Jasmine

  3. Suzy says:


    Really enjoyed your post!

    This line really resonated with me:

    “I had useful stuff to offer as a teacher; I just didn’t know what the hell I was teaching. I’ve spent my life sitting with and making space for what is difficult, what is uncomfortable, what is true. ”

    Looking forward to checking out your blog.

    • Jasmine says:


      Oh thanks Suzy,

      Yes, definitely check out my blog. It is all about making a home right here inside our difficult lives as we break up, wake up, and fall in love!

      Jasmine

  4. Karen Eckersley says:


    Congratulations on recognizing what works for you! And congratulations on not wondering what it would feel like.

    What I also really like about Iyengar yoga is that there is no space to flake out somewhere else in your mind. Your body is working and it takes some serious attention to listen to what it is trying to do. There’s no music, no mirrors, no ‘good pose’—only what you can do, where you are. Today. The alignment feeling is wonderful, but it’s not an end game. For me, just being able to loosen up my spine so it can remember how to move is just enough.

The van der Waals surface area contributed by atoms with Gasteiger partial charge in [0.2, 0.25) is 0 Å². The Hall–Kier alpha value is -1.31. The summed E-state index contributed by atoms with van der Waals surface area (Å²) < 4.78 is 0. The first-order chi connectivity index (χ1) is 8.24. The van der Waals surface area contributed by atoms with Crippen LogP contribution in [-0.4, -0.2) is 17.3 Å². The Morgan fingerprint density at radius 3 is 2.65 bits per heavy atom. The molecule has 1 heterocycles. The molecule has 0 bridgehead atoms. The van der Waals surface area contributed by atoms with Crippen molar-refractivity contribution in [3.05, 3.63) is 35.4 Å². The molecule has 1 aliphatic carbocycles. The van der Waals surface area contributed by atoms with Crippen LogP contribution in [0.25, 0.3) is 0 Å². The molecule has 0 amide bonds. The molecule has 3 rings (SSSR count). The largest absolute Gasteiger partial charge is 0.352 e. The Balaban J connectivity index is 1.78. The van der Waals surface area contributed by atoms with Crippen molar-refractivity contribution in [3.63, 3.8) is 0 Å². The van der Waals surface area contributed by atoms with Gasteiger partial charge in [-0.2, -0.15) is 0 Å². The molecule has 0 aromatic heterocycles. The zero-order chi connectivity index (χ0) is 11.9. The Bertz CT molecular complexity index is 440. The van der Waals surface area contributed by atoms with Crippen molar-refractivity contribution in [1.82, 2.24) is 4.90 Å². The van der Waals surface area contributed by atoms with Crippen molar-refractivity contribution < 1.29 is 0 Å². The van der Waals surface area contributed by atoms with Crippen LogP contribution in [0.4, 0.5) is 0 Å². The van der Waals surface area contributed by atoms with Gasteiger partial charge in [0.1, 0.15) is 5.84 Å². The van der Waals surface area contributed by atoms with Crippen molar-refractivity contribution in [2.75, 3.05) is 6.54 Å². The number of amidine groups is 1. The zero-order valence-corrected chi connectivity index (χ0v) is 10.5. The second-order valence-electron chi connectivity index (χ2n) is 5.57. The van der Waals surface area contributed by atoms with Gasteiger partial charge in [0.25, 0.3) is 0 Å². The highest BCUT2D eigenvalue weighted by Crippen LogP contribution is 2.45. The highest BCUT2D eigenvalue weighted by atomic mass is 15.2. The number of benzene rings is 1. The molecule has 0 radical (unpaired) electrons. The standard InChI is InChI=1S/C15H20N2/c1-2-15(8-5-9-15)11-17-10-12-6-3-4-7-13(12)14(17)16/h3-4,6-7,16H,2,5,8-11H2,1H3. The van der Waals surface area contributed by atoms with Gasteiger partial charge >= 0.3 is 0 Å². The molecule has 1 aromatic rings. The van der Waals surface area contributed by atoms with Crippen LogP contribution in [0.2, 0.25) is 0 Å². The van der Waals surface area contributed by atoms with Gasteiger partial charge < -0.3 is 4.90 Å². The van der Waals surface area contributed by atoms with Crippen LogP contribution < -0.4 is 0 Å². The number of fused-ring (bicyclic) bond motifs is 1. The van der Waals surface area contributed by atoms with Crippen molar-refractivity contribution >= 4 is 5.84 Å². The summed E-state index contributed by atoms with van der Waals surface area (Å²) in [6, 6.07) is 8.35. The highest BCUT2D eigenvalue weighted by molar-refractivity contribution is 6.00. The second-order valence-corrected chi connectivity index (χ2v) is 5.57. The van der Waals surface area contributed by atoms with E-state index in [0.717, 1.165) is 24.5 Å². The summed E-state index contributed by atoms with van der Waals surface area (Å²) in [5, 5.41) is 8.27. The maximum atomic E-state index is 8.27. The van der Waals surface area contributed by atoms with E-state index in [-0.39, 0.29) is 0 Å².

Good luck!

    • Jasmine says:


      Karen,

      Whoa sister, you said it.

      Iyengar yoga ain’t flaky. I love this sentence: “There’s no music, no mirrors, no ‘good pose’—only what you can do, where you are. Today.”

      Thanks, Jasmine

  5. Chrissy says:


    Great post!
    I loved it because I too am an asshole! A happy one at that, but still silly enough to wonder why I also existed without a “yoga style”

    • Jasmine says:


      Chrissy,

      He he…I was just walking up the stairs making up some story about why I am the way I am or how it is going to get me somewhere great and then I stopped and laughed and reminded myself I’m an asshole. Then I felt so much better. Able to just love myself now as the jerk I am rather than try to think I can get out of it somehow.

      Here is to loving our goofy silly totally confused selves!

      Jasmine

  6. Meg says: